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Wednesday, June 14, 2017

From the SIR Residents and Fellows Section


Teaching Topic: Influence of different flush methods on transfemoral cerebral angiography 


Lee HJ, Yang PS, Lee SB, et al. The influence of flush methods on transfemoral catheter cerebral angiography: continuous flush versus intermittent flush. J Vasc Interv Radiol. 2016; 27:651-657.

Click here for abstract

This manuscript compares different flush methods on transfemoral cerebral angiography (TFCA) in a single-blind randomized trial. Fifty patients were allocated to intermittent-flush (n = 25) and continuous-flush (n = 25). Researchers evaluated differences in procedure duration, amounts of contrast and heparinized saline used, , heparin dose, blood loss, fluoro time, radiation dose, and development of new embolic signal (NES) on diffusion-weighted imaging (DWI). There were noted differences in procedure duration, amount of contrast used, wasted heparinized saline, and aspirated blood. However, there were no differences in the occurrence of NES on DWI between the treatment groups.

Clinical Pearls


What is a new embolic signal (NES)?

NES identifies an area of brain hyperacutely affected by microembolism during a neurovascular, angiographic procedure. Diffusion-weighted imaging (DWI) is the gold standard to confirm these lesions. A new, diffusion-prolonged, foci can be considered a procedure-related embolic signal. Alternatively, transcranial Doppler (TCD) can be performed at the bedside and is easily repeated. Flushing with heparinized saline during TFCA is mandatory for protecting against thromboembolic complications.

What are the most common complications of cerebral angiography?

Access-site hematoma is the most common complication overall (4.2%), neurologic complications are seen in 2.63% with 0.14% being strokes with permanent disability. Factors associated with increased risk of neurologic complication include the indication of atherosclerotic cerebrovascular disease, indication of subarachnoid hemorrhage, and the comorbidity of frequent TIAs. Conversely, involvement of a trainee in the cerebral angiogram decreased the risk of complication1.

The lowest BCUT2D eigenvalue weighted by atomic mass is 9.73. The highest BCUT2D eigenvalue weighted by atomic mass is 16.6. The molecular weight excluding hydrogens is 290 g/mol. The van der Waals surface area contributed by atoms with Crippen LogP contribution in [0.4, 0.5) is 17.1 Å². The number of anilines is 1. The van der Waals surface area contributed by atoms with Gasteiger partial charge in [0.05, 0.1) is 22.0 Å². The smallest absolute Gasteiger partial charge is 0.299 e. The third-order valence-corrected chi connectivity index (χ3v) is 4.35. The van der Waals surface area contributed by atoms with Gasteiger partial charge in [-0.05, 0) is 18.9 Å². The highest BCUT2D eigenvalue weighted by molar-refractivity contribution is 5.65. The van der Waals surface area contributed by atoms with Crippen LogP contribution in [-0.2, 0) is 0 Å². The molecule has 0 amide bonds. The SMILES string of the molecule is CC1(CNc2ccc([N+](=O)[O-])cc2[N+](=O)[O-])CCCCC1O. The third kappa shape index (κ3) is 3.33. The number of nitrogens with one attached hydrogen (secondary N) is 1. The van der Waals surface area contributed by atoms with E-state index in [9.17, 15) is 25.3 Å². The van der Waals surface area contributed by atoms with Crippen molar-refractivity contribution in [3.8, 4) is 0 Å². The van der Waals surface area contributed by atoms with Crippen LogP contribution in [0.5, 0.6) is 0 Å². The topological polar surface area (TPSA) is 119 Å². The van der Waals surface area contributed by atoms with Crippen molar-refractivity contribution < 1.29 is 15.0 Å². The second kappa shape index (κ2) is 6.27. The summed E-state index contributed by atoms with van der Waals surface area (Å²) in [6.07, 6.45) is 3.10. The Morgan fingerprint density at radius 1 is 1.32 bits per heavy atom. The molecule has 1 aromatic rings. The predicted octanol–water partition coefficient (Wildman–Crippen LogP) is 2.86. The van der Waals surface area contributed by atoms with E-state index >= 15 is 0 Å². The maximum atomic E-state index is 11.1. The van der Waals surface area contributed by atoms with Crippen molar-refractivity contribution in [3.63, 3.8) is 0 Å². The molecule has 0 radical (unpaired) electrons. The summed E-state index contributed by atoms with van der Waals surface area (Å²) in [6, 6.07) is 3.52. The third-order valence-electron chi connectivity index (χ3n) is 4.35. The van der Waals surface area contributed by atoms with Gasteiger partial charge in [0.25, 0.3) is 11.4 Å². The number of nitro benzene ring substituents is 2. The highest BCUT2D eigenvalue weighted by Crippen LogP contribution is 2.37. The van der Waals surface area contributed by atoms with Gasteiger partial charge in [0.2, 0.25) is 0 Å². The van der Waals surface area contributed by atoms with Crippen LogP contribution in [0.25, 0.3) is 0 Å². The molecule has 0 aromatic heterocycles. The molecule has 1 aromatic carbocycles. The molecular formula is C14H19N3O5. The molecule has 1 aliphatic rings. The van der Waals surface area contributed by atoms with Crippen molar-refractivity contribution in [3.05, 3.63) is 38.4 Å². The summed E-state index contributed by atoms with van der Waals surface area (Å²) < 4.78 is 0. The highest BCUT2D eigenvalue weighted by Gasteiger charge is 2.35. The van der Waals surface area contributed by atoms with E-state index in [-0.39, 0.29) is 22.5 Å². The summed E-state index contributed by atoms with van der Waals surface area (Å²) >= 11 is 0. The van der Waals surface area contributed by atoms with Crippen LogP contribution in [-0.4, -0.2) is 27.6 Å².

Figure

Preparation of the diagnostic catheter in each group. (a) The diagnostic catheter was connected to a 10-mL syringe filled with heparinized saline via a one-way connector in the intermittent-flush group. (b) The diagnostic catheter was connected to a Y connector in the continuous-flush group. The side arm of the Y connector was connected to the pressurized flushing line (A) and a connecting line (B) via a three-way connector. Another three-way connector was connected to the connecting line of the mechanical power injector (C) and a syringe for manual injection (D).

Questions to Consider


What types of flushing methods can be used?

Heparinized saline (5,000 U/L) was used for the flushes during TFCA in this study. A conventional continuous flushing system through a vascular sheath is formed by connecting the sheath to a plastic bag of heparinized saline surrounded by a pressure cuff inflated to 300 mmHg. A reducer permits a rate of 1 drop/sec into the sheath and catheter system. Some operators believe that the use of a continuous flushing method reduces the possibility of air embolism compared to intermittent flushing during the procedure, which requires blood aspiration into the flush syringe to ensure air bubbles are removed from the catheter prior to injection. It is generally accepted that intermittent flushing be performed whenever wires and catheters are removed and exchanged during the procedure.

How may the flush method affect the procedure?


Depending on the type of flush method used, procedure duration, amounts of contrast medium and heparinized saline used, heparin dose, blood loss, fluoroscopy time, radiation dose, and occurrence of new embolic signal (NES) on diffusion-weighted imaging (DWI) may differ and were monitored in this study. The authors found that although it is time-consuming to set up the more complex continuous-flush system, total procedure time in the continuous-flush group was significantly shorter than the total procedure time in the intermittent-flush group. Three NESs on DWI occurred in three of the 27 patients who underwent DWI in this study (11%). All lesions were asymptomatic and occurrence was lower than the previously reported prevalence (15%–26%). The amount of heparinized saline wasted, contrast used, contrast wasted, and blood aspirated were also significantly lower in the continuous-flush group.

Additional Citations:

Kaufmann TJ, Huston J, Mandrekar JN, Scleck CD, Thielen KR, Kallmes DF. Complications of diagnostic cerebral angiography: evaluation of 19,826 consecutive patients. Radiology. 2007; 243: 812-9.

Post Author:
Rajat Chand, MD
Diagnostic Radiology Resident, PGY-2
John H. Stroger Hospital of Cook County

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